900 State Street
Salem, Oregon 97301
Education courses have the primary purpose of furnishing a sound professional preparation for elementary, middle and secondary school teachers. They also satisfy all the academic requirements for the standard Oregon license, and completion of the prescribed program usually qualifies one for licensure in many other states as well.
The Willamette University School of Education provides full-time, 10-month and part-time, two-year professional programs for the preparation of early childhood, elementary, middle, and secondary school teachers. Willamette is authorized to recommend for licensing in the following subject areas: art, biology, business, chemistry, English, family and consumer science, French, general science, German, health, Japanese, Latin, mathematics, music, physical education, physics, reading, social studies, Spanish, speech, and theatre. The completion of this program meets the requirements for the initial teaching license and the Master of Arts in Teaching (MAT).
Undergraduate students interested in pursuing a career in teaching are encouraged to choose a major related to their intended teaching field. Several courses and internships are available to undergraduates to help students determine if education is a desirable career choice.
All interested students should personally contact the School of Education Admissions Office for admission criteria and general information concerning the MAT program.
Students may take any of the following courses, none of which are required for admission to the School of Education, to gain knowledge of and experience in the field of education.
The Willamette University School of Education is a professional school that offers full-time, 10-month and part-time, two-year Master of Arts in Teaching (MAT) degree programs for the preparation of early childhood, elementary, middle and secondary school teachers. In most cases, students will qualify for two authorization levels.
The M.A.T. program parallels the traditional public school year. M.A.T. students spend more than 1000 hours working with students and mentor teachers in public school classrooms. The program begins in mid-August (two weeks prior to the beginning of public school) and ends with the last day most area public schools are in session (mid-June). The first week of classes is intended to prepare M.A.T. students for their introduction to the public school setting. The second week coincides with the public school’s teacher in-service week and at this time all M.A.T. students begin year-long placements in public schools. Throughout the fall, students spend approximately half their time in the public schools and half their time at Willamette attending graduate level classes.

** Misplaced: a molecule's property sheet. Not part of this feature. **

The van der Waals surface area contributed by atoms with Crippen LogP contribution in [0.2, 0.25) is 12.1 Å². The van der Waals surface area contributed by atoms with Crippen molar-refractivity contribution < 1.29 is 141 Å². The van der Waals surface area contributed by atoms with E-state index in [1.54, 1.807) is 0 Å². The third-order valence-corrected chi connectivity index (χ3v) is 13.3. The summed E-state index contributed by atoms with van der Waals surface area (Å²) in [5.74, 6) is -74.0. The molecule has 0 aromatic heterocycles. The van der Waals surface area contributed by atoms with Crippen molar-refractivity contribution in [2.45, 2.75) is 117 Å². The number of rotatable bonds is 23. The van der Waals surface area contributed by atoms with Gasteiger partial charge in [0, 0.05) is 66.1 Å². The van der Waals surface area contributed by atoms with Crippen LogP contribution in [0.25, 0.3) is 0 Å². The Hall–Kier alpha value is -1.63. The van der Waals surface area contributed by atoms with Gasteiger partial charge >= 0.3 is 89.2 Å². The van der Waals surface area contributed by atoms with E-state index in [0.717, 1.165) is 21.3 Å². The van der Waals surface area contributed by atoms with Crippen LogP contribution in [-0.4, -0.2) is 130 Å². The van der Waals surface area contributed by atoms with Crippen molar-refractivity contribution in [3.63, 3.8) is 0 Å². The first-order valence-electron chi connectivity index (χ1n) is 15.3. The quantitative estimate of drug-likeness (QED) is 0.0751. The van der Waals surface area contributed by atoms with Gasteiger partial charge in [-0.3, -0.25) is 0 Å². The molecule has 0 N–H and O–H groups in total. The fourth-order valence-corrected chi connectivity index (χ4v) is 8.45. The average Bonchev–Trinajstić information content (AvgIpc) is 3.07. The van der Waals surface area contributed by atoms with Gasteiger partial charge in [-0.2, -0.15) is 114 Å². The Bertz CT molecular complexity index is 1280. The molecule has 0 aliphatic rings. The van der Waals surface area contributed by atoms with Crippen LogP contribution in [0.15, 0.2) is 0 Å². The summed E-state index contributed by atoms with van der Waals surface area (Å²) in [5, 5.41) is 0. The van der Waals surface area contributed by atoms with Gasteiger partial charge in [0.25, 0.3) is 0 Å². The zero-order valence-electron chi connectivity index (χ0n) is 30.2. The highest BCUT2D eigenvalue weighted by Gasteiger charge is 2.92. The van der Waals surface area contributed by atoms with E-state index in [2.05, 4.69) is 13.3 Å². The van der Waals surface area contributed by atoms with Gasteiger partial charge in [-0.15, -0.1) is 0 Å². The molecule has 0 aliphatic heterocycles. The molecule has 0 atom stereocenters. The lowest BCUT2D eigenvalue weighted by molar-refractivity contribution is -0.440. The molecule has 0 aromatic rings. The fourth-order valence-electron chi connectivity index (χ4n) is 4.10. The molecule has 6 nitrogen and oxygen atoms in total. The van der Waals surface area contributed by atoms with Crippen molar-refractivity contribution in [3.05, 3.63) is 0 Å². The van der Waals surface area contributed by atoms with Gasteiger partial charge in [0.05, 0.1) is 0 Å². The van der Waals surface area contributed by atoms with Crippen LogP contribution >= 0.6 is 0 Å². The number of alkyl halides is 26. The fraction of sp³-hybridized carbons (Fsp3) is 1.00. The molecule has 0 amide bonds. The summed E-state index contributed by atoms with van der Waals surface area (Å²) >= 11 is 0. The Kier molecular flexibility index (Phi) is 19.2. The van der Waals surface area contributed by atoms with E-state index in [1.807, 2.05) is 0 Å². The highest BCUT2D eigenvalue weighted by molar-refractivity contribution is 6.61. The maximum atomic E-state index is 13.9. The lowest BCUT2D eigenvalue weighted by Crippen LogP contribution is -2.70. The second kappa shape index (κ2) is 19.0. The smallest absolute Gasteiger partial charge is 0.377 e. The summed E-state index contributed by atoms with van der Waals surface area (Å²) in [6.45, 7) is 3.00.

A unique feature of this program is the focus on educational leadership. In the fall semester, students will research and complete a grant proposal targeted at resolving an educational conflict. Following this preparation, the student will network with leaders in their area of interest and take part in a three-day Educational Leadership Symposium. During the symposium, students will present their area of interest and action plans for resolving the problem.
The full-time student teaching experience begins the third week in January and is completed in mid-June on the last day the area public schools are in session. Student teaching seminars, professional seminars and methods classes are scheduled after the public school day. This intense program not only prepares M.A.T. students to become effective classroom teachers, but also allows them to assume a leadership role in the education profession.
This class is open to all students and deals with helping individuals advance their knowledge and skills in the following areas: aggressive reading, paper writing, study skills and applying principles of learning.
Specific and timely topics in the field of education. In-depth exploration of current and important issues in education, of interest to both those in general studies and those considering education as a career.
Prerequisite: Sophomore standing
A writing-centered study of teaching through classroom field experiences, service learning, simulations, readings, and written reflections and critiques. Lesson presentations and evaluations by the student, peers and faculty on the student's potential as a teacher. Includes 24 hours of practicum in public school classrooms. (Weekly 2-3 hour blocks recommended.) Not open to first-semester freshmen.
General Education Requirement Fulfillment: Writing centered
This writing-centered course deals with public school structure and curriculum, social and legal roles of the schools, minority and ethnic awareness, ethics of learner study, principles of instruction, accountability, group processes and career education.
General Education Requirement Fulfillment: Writing centered
A study of the process of developmental reading, appropriate methods of instruction, critical selection of materials and usable management systems and techniques.
Prerequisite: EDUC 305 or consent of instructor
Open to sophomores and above. This internship is to be utilized to provide in-the-classroom experiences for students who desire additional practicum time (6-8 hr/wk) beyond what is experienced in EDUC 305.
Prerequisite: EDUC 305